Solidaridad conducted a study to identify municipalities within the MATOPIBA region where soy expansion can take place without compromising the conservation of the Cerrado, the second-largest biome in South America, after the Amazon.
According to the Brazilian Ministry of Agriculture, Livestock and Supply, the area allocated to grain production in the MATOPIBA (Maranhão, Tocantins, Piauí and Bahia states in the Cerrado biome) region is expected to increase by 1.1 million hectares by 2030.
“The expansion of soy in MATOPIBA is inevitable,” explained Rodrigo Castro, Brazil country manager, during the launch of the study. “That is why we want to support this expansion to happen in a sustainable and intelligent way, optimizing efficient land use.”
Risk-free soy and beef
Brazil, China and USA connected to increase risk-free sourcing of soy and beef from the Cerrado and the Amazon.
In order to achieve this, Solidaridad performed a study that identified the 49 municipalities with the greatest potential for soy expansion in the next years. They have the capacity to absorb 67 percent of the soy expansion foreseen for MATOPIBA by 2030 in pasture areas, with the least possible impact on native vegetation areas. This is equivalent to 733 thousand of the 1.1 million hectares foreseen by the Brazilian Ministry of Agriculture, Livestock and Supply.
The study shows that there are four million hectares of degraded pastureland in the whole MATOPIBA region. From these, 2.5 million hectares are suitable for agriculture and could be used for soy expansion, just considering areas with at least 100 hectares of continuous extension.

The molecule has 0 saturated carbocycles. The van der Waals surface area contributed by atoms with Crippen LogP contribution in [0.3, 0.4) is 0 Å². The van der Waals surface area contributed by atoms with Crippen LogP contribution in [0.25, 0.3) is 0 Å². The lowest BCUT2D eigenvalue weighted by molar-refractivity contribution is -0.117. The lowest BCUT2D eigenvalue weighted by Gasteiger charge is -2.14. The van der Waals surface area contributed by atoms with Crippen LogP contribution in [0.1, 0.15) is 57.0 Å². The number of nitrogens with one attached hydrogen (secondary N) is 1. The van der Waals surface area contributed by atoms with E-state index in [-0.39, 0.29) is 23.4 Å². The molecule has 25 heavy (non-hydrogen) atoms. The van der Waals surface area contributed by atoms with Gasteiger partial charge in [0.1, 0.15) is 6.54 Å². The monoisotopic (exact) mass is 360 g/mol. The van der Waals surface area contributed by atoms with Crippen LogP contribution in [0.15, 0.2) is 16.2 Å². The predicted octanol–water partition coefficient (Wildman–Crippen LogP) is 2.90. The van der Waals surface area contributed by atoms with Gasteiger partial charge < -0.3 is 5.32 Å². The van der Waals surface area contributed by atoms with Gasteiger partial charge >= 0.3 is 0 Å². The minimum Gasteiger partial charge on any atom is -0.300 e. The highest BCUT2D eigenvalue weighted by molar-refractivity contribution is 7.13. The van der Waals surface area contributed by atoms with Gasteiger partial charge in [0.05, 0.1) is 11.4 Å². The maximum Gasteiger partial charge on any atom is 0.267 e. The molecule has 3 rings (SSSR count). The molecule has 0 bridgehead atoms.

Arnaldo Carneiro, former researcher at the National Institute for Amazon Research (INPA) and co-author of the publication, also stated during the launch event:
Based on these data, the expansion strategy suggested by Solidaridad promotes the conversion of degraded pastures, in combination with livestock intensification and the adoption of mechanisms to encourage the conservation of native vegetation.
This is in line with changes in land use for grain production in MATOPIBA. Although between 2001 and 2014 the expansion of soy occurred mainly in areas of native vegetation, between 2014 and 2019, this trend was reversed and more than 80% of the expansion began to happen without conversion of vegetation, taking advantage of already open areas for other crops or pastures.
Soy farmers make an impact
The World Business Council for Sustainable Development’s (WBCSD) Soft Commodities Forum (SCF) and Solidaridad are working with farmers in the Cerrado region of Brazil to adopt more sustainable farming practices.
Bernardo Pires, Sustainability Manager of the Brazilian Association of Vegetable Oil Industries (Abiove), another guest at the launch of the study, contributed his opinion on the latter:
“It is necessary to provide alternatives to rural producers. In my opinion, the best thing is to encourage expansion over areas that have already been intervened and develop mechanisms to conserve native vegetation that can be legally converted. For this we must also change the culture in Brazil, where the land with vegetation coverage is considered ‘dirty’ and is worth nothing, while the land without vegetation is considered ‘clean’ and triples its worth. In order to move forward, it is necessary to change this way of thinking, showing that the land that they see as ‘dirty’ provides biodiversity, water, carbon and is worth a lot. But for this we need the involvement of everyone: consumers, civil society and the government.”
ABOUT THE SOYBEAN PROGRAM IN BRAZIL
The soy program in Brazil began in 2010 to contribute to the sustainability of the chain in different biomes. The program has been active in MATOPIBA since 2018 with the support of the Norwegian International Climate and Forest Initiative (NICFI), where it promotes low-carbon agriculture through more efficient land use.
In the west of the State of Bahia, specifically, with the support of the Soft Commodities Forum (SCF), the program assessed producers’ needs to expand their production sustainably, while maintaining their productivity. Now, Solidaridad is working to establish carbon balance metrics adapted to the territory. This project is supported by the Land Innovation Fund and has the participation of the Associação de Agricultores e Irrigantes da Bahia (AIBA).